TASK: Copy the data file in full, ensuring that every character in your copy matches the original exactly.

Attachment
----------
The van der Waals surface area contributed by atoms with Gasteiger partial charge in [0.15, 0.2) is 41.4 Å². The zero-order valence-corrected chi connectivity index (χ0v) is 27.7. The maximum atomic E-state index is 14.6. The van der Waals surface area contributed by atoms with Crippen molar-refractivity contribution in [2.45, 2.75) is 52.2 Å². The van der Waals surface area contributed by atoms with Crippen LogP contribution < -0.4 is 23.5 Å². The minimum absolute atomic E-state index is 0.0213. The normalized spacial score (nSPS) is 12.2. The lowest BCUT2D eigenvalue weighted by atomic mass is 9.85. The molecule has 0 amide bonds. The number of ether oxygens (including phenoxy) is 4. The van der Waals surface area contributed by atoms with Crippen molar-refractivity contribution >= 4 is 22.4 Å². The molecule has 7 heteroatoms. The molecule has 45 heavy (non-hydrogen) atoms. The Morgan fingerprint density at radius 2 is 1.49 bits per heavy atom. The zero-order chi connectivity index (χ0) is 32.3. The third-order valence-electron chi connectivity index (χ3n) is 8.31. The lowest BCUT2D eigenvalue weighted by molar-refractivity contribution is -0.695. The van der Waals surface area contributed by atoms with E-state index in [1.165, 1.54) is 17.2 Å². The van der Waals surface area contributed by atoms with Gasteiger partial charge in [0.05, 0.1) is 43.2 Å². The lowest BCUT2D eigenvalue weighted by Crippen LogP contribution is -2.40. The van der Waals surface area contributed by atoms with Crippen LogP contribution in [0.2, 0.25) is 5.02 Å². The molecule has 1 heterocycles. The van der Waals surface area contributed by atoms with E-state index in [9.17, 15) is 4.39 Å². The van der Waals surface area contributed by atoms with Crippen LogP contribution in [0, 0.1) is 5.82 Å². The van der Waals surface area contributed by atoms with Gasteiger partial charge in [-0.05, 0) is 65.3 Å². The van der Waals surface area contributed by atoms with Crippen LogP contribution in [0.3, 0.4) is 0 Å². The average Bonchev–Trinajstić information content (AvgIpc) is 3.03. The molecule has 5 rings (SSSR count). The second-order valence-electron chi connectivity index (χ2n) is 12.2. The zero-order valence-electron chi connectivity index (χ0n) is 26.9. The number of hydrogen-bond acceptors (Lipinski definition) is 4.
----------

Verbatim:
The van der Waals surface area contributed by atoms with Gasteiger partial charge in [0.15, 0.2) is 41.4 Å². The zero-order valence-corrected chi connectivity index (χ0v) is 27.7. The maximum atomic E-state index is 14.6. The van der Waals surface area contributed by atoms with Crippen molar-refractivity contribution in [2.45, 2.75) is 52.2 Å². The van der Waals surface area contributed by atoms with Crippen LogP contribution < -0.4 is 23.5 Å². The minimum absolute atomic E-state index is 0.0213. The normalized spacial score (nSPS) is 12.2. The lowest BCUT2D eigenvalue weighted by atomic mass is 9.85. The molecule has 0 amide bonds. The number of ether oxygens (including phenoxy) is 4. The van der Waals surface area contributed by atoms with Crippen molar-refractivity contribution >= 4 is 22.4 Å². The molecule has 7 heteroatoms. The molecule has 45 heavy (non-hydrogen) atoms. The Morgan fingerprint density at radius 2 is 1.49 bits per heavy atom. The zero-order chi connectivity index (χ0) is 32.3. The third-order valence-electron chi connectivity index (χ3n) is 8.31. The lowest BCUT2D eigenvalue weighted by molar-refractivity contribution is -0.695. The van der Waals surface area contributed by atoms with E-state index in [1.165, 1.54) is 17.2 Å². The van der Waals surface area contributed by atoms with Gasteiger partial charge in [0.05, 0.1) is 43.2 Å². The lowest BCUT2D eigenvalue weighted by Crippen LogP contribution is -2.40. The van der Waals surface area contributed by atoms with Crippen LogP contribution in [0.2, 0.25) is 5.02 Å². The molecule has 1 heterocycles. The van der Waals surface area contributed by atoms with E-state index in [9.17, 15) is 4.39 Å². The van der Waals surface area contributed by atoms with Crippen LogP contribution in [0, 0.1) is 5.82 Å². The van der Waals surface area contributed by atoms with Gasteiger partial charge in [-0.05, 0) is 65.3 Å². The van der Waals surface area contributed by atoms with Crippen LogP contribution in [0.3, 0.4) is 0 Å². The average Bonchev–Trinajstić information content (AvgIpc) is 3.03. The molecule has 5 rings (SSSR count). The second-order valence-electron chi connectivity index (χ2n) is 12.2. The zero-order valence-electron chi connectivity index (χ0n) is 26.9. The number of hydrogen-bond acceptors (Lipinski definition) is 4.